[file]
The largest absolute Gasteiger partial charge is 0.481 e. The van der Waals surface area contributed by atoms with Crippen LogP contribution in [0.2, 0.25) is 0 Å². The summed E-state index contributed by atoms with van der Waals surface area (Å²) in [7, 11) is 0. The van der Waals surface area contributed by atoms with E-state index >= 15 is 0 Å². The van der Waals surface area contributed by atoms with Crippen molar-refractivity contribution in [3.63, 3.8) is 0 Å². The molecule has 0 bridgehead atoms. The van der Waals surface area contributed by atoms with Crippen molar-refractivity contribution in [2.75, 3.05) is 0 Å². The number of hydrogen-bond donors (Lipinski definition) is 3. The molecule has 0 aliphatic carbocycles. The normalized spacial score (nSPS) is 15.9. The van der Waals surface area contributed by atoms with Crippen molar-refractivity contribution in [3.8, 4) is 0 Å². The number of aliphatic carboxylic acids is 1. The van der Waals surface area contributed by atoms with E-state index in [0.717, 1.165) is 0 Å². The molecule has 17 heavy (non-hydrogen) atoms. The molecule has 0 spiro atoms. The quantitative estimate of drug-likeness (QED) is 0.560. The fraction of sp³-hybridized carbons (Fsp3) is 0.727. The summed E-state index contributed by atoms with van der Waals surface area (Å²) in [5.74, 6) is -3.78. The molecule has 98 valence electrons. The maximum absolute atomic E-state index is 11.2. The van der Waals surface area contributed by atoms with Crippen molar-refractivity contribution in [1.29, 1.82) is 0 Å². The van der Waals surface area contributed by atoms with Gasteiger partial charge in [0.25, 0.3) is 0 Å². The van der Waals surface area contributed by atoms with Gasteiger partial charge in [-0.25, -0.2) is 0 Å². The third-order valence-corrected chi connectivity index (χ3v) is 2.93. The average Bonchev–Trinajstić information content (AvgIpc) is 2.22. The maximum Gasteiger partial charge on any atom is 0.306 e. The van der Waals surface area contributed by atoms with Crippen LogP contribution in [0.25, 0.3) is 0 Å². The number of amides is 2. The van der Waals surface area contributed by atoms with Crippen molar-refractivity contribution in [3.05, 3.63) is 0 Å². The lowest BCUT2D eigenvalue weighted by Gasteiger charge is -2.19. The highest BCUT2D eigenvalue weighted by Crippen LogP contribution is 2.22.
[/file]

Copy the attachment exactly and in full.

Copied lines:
The largest absolute Gasteiger partial charge is 0.481 e. The van der Waals surface area contributed by atoms with Crippen LogP contribution in [0.2, 0.25) is 0 Å². The summed E-state index contributed by atoms with van der Waals surface area (Å²) in [7, 11) is 0. The van der Waals surface area contributed by atoms with E-state index >= 15 is 0 Å². The van der Waals surface area contributed by atoms with Crippen molar-refractivity contribution in [3.63, 3.8) is 0 Å². The molecule has 0 bridgehead atoms. The van der Waals surface area contributed by atoms with Crippen molar-refractivity contribution in [2.75, 3.05) is 0 Å². The number of hydrogen-bond donors (Lipinski definition) is 3. The molecule has 0 aliphatic carbocycles. The normalized spacial score (nSPS) is 15.9. The van der Waals surface area contributed by atoms with Crippen molar-refractivity contribution in [3.8, 4) is 0 Å². The number of aliphatic carboxylic acids is 1. The van der Waals surface area contributed by atoms with E-state index in [0.717, 1.165) is 0 Å². The molecule has 17 heavy (non-hydrogen) atoms. The molecule has 0 spiro atoms. The quantitative estimate of drug-likeness (QED) is 0.560. The fraction of sp³-hybridized carbons (Fsp3) is 0.727. The summed E-state index contributed by atoms with van der Waals surface area (Å²) in [5.74, 6) is -3.78. The molecule has 98 valence electrons. The maximum absolute atomic E-state index is 11.2. The van der Waals surface area contributed by atoms with Crippen molar-refractivity contribution in [1.29, 1.82) is 0 Å². The van der Waals surface area contributed by atoms with Gasteiger partial charge in [0.25, 0.3) is 0 Å². The van der Waals surface area contributed by atoms with Gasteiger partial charge in [-0.25, -0.2) is 0 Å². The third-order valence-corrected chi connectivity index (χ3v) is 2.93. The average Bonchev–Trinajstić information content (AvgIpc) is 2.22. The maximum Gasteiger partial charge on any atom is 0.306 e. The van der Waals surface area contributed by atoms with Crippen LogP contribution in [0.25, 0.3) is 0 Å². The number of amides is 2. The van der Waals surface area contributed by atoms with Crippen molar-refractivity contribution in [3.05, 3.63) is 0 Å². The lowest BCUT2D eigenvalue weighted by Gasteiger charge is -2.19. The highest BCUT2D eigenvalue weighted by Crippen LogP contribution is 2.22.